“Mom, do we have to clean today?”
“Nope, no cleaning. I mean, no extra cleaning. We just have to tidy up after ourselves–like if we eat, we’ll clean those dishes,” I explain nonchalantly. It’s a bit of a lie, and by now all of us know it. Because somehow this cleaning up after ourselves seems to take most of the day. The summer is more than half over and I’m still mystified by how much work the four of us create. No sooner do we clear the couch of one load of laundry than the next fills the cracks between the cushions. Lunch dishes crowd out breakfast dishes that are nesting in last night’s supper pots. This kitchen was perfectly clean at five o’clock yesterday I’ve been known to say, hoping everyone else will realize the gravity of the situation and acknowledge the mess we make. But I don’t expect them to understand it because I certainly don’t. I’ve been looking after myself for at least 20 years now (running a household with children for the last eleven) and still don’t understand the math of household maintenance.
I do know green beans are part of the equation. Each time I pick them I feel incredibly grateful to be growing our own food. I also feel incredibly sweaty and itchy. The mosquitoes ascend like plumes of smoke, attacking my neck, wrists, and ankles as I swish through the plants. Swatting and blowing them out of my face I remind myself that this, too, is one of the benefits of gardening. It’s called appreciation. The next time I open up a plastic bag of store-bought beans and dump them into my pot I will be thankful. Instead of balking when the cashier tells me the total for my groceries I will wonder how such a great amount of energy can come so cheap.
It’s not just the beans. The ruby-red siren song of cherries, raspberries, strawberries, and tomatoes are factors in the formula we never seem to balance. For the last six weeks I’ve kept a stack of empty buckets at the back door so we can fill them at a moment’s notice. Which, of course, leads to other urgent jobs, like stomping cherries for wine. Another reason our days at home get hijacked by nagging and the tiresome task of looking after ourselves is because it’s hard to keep up while we’re at the beach. Which means I have no right to complain about anything.
When babies reach their first birthday it’s cause to celebrate. According to me, all the hoopla should be for the parents; the ones who give up so much to ensure those helpless, seven-pound, naked creatures survive. In Vivian’s case, it wasn’t just her parent’s lives that were turned around. Her sisters’ world changed too. Which is why her birthday party was more about them than Vivian. They planned the games, bought prizes, and helped with the cake. It wasn’t baby-friendly either. No healthy rice cakes here to mark the occasion. No siree! We served New York style cheesecake with cherries—because that’s what we like. I didn’t get the obligatory picture of Vivi blowing out the candles, and I don’t even know if she tasted it. Did I mention this was more about us?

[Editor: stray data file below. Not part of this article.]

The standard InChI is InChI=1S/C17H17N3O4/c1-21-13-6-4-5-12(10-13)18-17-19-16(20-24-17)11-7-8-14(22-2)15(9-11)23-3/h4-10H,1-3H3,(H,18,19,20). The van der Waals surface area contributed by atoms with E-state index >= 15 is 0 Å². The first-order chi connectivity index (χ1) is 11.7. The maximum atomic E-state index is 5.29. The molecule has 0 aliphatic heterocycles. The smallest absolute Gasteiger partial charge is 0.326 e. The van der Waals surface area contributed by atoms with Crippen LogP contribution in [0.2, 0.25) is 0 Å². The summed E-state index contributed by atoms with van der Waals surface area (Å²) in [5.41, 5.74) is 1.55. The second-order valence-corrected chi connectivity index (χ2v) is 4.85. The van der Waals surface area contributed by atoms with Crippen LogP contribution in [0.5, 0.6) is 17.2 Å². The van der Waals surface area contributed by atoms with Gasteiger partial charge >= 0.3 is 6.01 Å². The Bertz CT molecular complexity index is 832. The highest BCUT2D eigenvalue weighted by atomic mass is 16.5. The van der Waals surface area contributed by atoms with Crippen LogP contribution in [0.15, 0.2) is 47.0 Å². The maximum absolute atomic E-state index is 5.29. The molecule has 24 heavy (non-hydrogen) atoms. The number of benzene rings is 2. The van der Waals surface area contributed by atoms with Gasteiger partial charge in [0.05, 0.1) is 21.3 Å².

I’m not sure what I would’ve done without Belén and Susanna this past year. Susanna seems to have extra patience when mine runs out. Like her dad waiting for fish to bite, Susanna sits quietly by Vivi’s crib humming lullabies while Vivi tosses and turns, making sure she’s asleep before she tip-toes out of the room. Belén is the one who hates for her to cry, who hears Vivian screaming while I’m giving her a bath and appears at my side with graham crackers. While the tap water pours off Vivi’s head and body, Belén plies her with crackers and soothing words, anxious to stop her tears. And though it’s probably not best-practise to stuff your baby with treats while bathing, I don’t tell Belén to stop. It’s hard to argue when the baby is happy.
But, despite all this care, something has happened to Vivian lately. I think it has to do with becoming human–like she’s got a brain of her own or something. Imagine! Never mind that she can’t talk yet, she’s got opinions alright. She probably has political preferences too, we just don’t know them yet. We noticed all of this because of the way she throws her head back and cries now. It’s not a hungry baby cry, but more of a I-need-my-way wail. It’s the way her limbs turn to wet toilet paper when we want her to stand and the way she stiffens them like iron when we want her to sit. All of this makes me think she really is her own person. At first this was disheartening, realizing she won’t be perfect or even what we projected onto her infant-self, but I’m coming to terms with having another complex human around here. So much for sweet baby Vivi without personality. Here’s to the real Vivian. Happy birthday!
PS. The math of household maintenance got a whole lot simpler with Stan’s parents around for the week. There are good reasons why three-generation households are common in many cultures.